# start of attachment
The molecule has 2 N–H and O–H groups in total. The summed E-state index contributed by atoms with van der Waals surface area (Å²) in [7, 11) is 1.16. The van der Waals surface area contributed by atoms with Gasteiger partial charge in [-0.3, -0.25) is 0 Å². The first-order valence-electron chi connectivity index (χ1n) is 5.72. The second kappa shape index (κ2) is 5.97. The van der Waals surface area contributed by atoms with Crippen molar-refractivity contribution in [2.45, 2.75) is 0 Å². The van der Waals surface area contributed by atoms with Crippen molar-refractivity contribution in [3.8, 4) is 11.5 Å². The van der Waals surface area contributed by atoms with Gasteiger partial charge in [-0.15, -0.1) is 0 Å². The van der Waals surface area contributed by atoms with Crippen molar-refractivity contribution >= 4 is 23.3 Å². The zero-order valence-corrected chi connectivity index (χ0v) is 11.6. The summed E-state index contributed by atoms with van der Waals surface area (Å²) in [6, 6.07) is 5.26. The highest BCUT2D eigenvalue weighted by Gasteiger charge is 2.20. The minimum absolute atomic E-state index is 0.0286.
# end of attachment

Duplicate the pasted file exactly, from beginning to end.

The molecule has 2 N–H and O–H groups in total. The summed E-state index contributed by atoms with van der Waals surface area (Å²) in [7, 11) is 1.16. The van der Waals surface area contributed by atoms with Gasteiger partial charge in [-0.3, -0.25) is 0 Å². The first-order valence-electron chi connectivity index (χ1n) is 5.72. The second kappa shape index (κ2) is 5.97. The van der Waals surface area contributed by atoms with Crippen molar-refractivity contribution in [2.45, 2.75) is 0 Å². The van der Waals surface area contributed by atoms with Crippen molar-refractivity contribution in [3.8, 4) is 11.5 Å². The van der Waals surface area contributed by atoms with Gasteiger partial charge in [-0.15, -0.1) is 0 Å². The van der Waals surface area contributed by atoms with Crippen molar-refractivity contribution >= 4 is 23.3 Å². The zero-order valence-corrected chi connectivity index (χ0v) is 11.6. The summed E-state index contributed by atoms with van der Waals surface area (Å²) in [6, 6.07) is 5.26. The highest BCUT2D eigenvalue weighted by Gasteiger charge is 2.20. The minimum absolute atomic E-state index is 0.0286.